June 19, 2009
By Lt. Col. Karen E. Hawkins,DeCA dietitian
The battle of the bulge may just have gotten easier, especially if you eat breakfast. Eating breakfast that includes foods such as yogurt, whole grain cereals and skimmed milk might help with losing weight. Having all the tools you need can help increase your success with weight loss along with maintaining it.
One more tool that can be useful, according to new research, is that the type of carbohydrates or carbs you eat before a workout might influence how much fat you burn during physical activity.
In the May 2009 Journal of Nutrition, Emma Stevenson, Ph.D., a senior lecturer at Northumbria University, United Kingdom, noted that women who ate foods for breakfast with low glycemic index (do not cause a spike in blood sugar), burned 50 percent more fat during their after-breakfast workout than those who ate foods such as corn flakes and white bread which cause blood sugar to quickly rise. In Stevenson’s study, eight women of average weight ate either a high- or low-glycemic-index breakfast and, three hours later, walked on a treadmill for 60 minutes. The researchers drew blood samples to measure fatty acids, which indicate fat burning for energy in the body.
What is glycemic index?
Glycemic index measures how much 50 grams of carbohydrate raise a person’s blood-sugar levels compared to a food such as white bread or pure glucose. Almost all carbs are digested into glucose and cause a temporary rise in blood glucose levels known as the glycemic response. There are many things that can affect the response such as the amount of food eaten, the type of carbohydrate and how the food is cooked, to name but a few. Glycemic index diets are often used as weight loss tools. This is due to high-glycemic-index foods raising blood sugar levels and causing the body to secrete more insulin and leading to fat storage. There is much debate though over how the glycemic index works, so the verdict is still out on how well it works. Many of the foods that are low on the glycemic index are less refined foods, however, so eating them is a good choice.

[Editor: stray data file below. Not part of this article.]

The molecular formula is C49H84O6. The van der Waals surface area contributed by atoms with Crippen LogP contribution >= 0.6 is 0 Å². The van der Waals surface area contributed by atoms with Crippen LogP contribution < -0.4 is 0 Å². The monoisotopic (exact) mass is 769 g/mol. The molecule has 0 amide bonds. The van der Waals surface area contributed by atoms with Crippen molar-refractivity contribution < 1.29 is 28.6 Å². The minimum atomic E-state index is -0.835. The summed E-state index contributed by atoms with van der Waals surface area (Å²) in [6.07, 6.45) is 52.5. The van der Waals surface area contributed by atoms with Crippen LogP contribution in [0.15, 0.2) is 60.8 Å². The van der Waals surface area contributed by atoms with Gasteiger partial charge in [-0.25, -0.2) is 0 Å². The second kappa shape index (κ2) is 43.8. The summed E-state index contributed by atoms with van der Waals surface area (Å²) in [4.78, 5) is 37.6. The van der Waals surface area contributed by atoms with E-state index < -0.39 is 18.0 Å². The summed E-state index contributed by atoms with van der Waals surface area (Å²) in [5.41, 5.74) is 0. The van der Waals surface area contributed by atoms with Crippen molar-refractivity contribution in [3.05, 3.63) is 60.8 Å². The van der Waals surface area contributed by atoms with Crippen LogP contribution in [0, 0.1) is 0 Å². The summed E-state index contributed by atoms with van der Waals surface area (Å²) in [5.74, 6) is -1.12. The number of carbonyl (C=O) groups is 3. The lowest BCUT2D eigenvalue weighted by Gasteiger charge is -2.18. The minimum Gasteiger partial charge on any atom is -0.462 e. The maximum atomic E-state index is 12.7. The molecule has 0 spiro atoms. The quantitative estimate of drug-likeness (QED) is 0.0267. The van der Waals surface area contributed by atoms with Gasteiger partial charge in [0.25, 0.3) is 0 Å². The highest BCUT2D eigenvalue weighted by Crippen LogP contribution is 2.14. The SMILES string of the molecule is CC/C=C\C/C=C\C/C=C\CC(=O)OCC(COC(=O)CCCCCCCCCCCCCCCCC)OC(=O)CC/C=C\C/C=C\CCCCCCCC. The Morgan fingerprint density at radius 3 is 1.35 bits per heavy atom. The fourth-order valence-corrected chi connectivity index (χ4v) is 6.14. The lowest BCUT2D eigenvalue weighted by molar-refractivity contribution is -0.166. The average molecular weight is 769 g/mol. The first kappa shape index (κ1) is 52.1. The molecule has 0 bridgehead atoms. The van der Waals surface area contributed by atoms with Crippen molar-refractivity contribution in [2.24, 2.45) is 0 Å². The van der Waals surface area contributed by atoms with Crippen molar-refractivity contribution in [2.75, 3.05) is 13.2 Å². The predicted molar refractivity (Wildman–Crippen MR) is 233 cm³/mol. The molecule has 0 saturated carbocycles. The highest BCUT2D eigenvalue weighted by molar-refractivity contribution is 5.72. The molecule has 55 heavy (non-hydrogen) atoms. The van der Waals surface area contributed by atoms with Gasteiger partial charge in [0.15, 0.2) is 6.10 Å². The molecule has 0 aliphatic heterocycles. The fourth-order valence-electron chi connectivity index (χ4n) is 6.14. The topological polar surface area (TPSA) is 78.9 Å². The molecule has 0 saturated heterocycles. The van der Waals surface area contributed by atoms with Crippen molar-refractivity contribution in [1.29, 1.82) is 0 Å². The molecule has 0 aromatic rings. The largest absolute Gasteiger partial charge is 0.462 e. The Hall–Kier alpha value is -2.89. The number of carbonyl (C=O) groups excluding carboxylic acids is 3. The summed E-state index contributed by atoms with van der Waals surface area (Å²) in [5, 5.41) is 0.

Here are just a few low-glycemic-index foods you can buy at the commissary at savings of 30 percent or more:
- Whole grain cereals (at least 16 grams whole grain per serving)
- High fiber cereals (at least 5 grams fiber per serving)
- Oatmeal (unsweetened is best)
- Skim or 1-percent milk
- Greek yogurt or other yogurt, plain or artificially sweetened
- Many fresh fruits such as cherries, grapefruit, apples, pears, strawberries, oranges, peaches, grapes and bananas
- Dried apricots and dried prunes
For more information about making healthy choices, visit Ask the Dietitian on http://www.commissaries.com and post your questions on the DeCA Dietitian Forum. Be sure to look for other useful information in the Dietitian’s Voice archive. Sign up with the DeCA Dietitian on www.twitter.com and get messages sent to your cell phone today. For delicious recipes, check out Kay’s Kitchen. And to enjoy all your commissary has to offer, sign up for the Commissary Connection.
About DeCA: The Defense Commissary Agency operates a worldwide chain of commissaries providing groceries to military personnel, retirees and their families in a safe and secure shopping environment. Authorized patrons purchase items at cost plus a 5-percent surcharge, which covers the costs of building new commissaries and modernizing existing ones. Shoppers save an average of more than 30 percent on their purchases compared to commercial prices – savings worth about $3,400 annually for a family of four. A core military family support element, and a valued part of military pay and benefits, commissaries contribute to family readiness, enhance the quality of life for America’s military and their families, and help recruit and retain the best and brightest men and women to serve their country.